effect of that advice, the President concluded that the Dornan Amendment is
unconstitutional. It arbitrarily discriminates and violates all notions of
equal protection. Again, at the direction of the President, the Attorney
General and the Department of Justice will decline to defend this provision
in court. If the Congress chooses to defend this treatment of men and women
in the military, it may do so. But this administration will not.
Finally, we hope that no service member will be discharged under this
provision if Congress does what it should and repeals it. But in case that
does not happen quickly enough, the President is directing the Departments
of Defense and Veterans Affairs, as well as the Department of
Transportation, which is responsible for the Coast Guard, to take all
necessary steps to ensure that separated service members and their families
will get the full measure of benefits that they should, including disability
retirement pay, health coverage for their families, and transition benefits
such as job training.
We'll be happy to take questions, but I'd like to invite Assistant Attorney
General Dellinger to add to my statement.
MR. DELLINGER: We advised the President that this provision, which
discriminates against a group of healthy and productive members of the Armed
Services, would be constitutional only if it serves a legitimate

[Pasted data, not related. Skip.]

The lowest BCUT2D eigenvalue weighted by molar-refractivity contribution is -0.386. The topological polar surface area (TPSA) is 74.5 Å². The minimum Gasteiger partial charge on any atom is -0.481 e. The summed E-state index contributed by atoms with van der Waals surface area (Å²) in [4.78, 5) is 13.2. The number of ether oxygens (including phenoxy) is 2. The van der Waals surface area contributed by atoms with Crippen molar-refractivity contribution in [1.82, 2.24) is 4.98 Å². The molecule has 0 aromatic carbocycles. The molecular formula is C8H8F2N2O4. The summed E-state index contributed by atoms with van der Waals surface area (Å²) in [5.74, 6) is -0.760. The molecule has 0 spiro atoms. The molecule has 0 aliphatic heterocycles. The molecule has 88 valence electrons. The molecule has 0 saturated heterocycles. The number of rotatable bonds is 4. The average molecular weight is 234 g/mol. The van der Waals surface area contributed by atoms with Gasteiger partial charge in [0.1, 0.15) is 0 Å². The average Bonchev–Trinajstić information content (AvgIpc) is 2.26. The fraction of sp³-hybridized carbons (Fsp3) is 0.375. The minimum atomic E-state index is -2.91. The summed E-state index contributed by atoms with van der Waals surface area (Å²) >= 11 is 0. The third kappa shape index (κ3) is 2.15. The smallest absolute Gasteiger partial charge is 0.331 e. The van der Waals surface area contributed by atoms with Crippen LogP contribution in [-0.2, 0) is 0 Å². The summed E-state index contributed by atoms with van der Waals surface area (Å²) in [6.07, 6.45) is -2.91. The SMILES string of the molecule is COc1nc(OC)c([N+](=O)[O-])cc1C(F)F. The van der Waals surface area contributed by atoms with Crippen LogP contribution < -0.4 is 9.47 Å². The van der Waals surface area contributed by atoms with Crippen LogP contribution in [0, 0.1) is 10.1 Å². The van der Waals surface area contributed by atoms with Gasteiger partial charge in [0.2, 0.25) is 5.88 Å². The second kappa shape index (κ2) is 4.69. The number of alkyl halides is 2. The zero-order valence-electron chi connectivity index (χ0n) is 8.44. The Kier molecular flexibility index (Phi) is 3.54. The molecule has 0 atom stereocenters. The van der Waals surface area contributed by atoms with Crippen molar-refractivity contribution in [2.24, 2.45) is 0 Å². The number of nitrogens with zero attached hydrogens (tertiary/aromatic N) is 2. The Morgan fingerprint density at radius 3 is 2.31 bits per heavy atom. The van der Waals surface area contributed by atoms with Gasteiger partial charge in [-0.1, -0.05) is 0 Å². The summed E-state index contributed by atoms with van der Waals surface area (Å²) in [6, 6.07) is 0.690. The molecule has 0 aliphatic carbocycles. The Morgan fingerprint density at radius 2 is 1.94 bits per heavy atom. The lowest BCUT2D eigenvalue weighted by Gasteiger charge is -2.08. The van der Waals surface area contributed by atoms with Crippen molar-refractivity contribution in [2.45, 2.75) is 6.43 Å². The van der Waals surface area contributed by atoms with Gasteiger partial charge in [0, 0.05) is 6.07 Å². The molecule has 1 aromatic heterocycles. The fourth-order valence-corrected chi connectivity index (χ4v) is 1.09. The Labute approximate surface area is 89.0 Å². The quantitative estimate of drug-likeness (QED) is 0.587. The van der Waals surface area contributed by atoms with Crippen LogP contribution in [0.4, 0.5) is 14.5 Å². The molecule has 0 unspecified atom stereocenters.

governmental purpose. After consulting with Secretary Perry and the Joint
Chiefs, the President concluded that the provision does not serve any valid
military or other purpose. Based on the Pentagon's military conclusion, and
after consulting with the Department of Justice about the legal effect of
those conclusions, the President appropriately determined that the provision
is unconstitutional and that the Department of Justice should not defends
its constitutionality in any litigation.
We'd be happy to answer questions.
MR. QUINN: May I just add -- Mike reminds me that copies of the statement by
Secretary Perry and General Shalikashvili, as well as the directive I
alluded to, will be available to you in a few minutes.
Q Did the President have the opportunity to tell the Defense Department not
to enforce the law if he finds it unconstitutional?
MR. QUINN: We discussed that matter. I'm going to ask Walter to elaborate on
it. There are ample reasons why we're not in a position to direct the
Secretary of Defense not to enforce it. What it boils down to, frankly, is
that we don't have the benefit of a prior judicial determination to the
effect that this provision is unconstitutional, and in circumstances where
you don't have the benefit of such a prior judicial holding, it's
appropriate and necessary to enforce it. Among other things, by setting in
motion enforcement of this policy, that is how we will get a case moving,
the ultimate result of which, of course, we believe firmly will be for the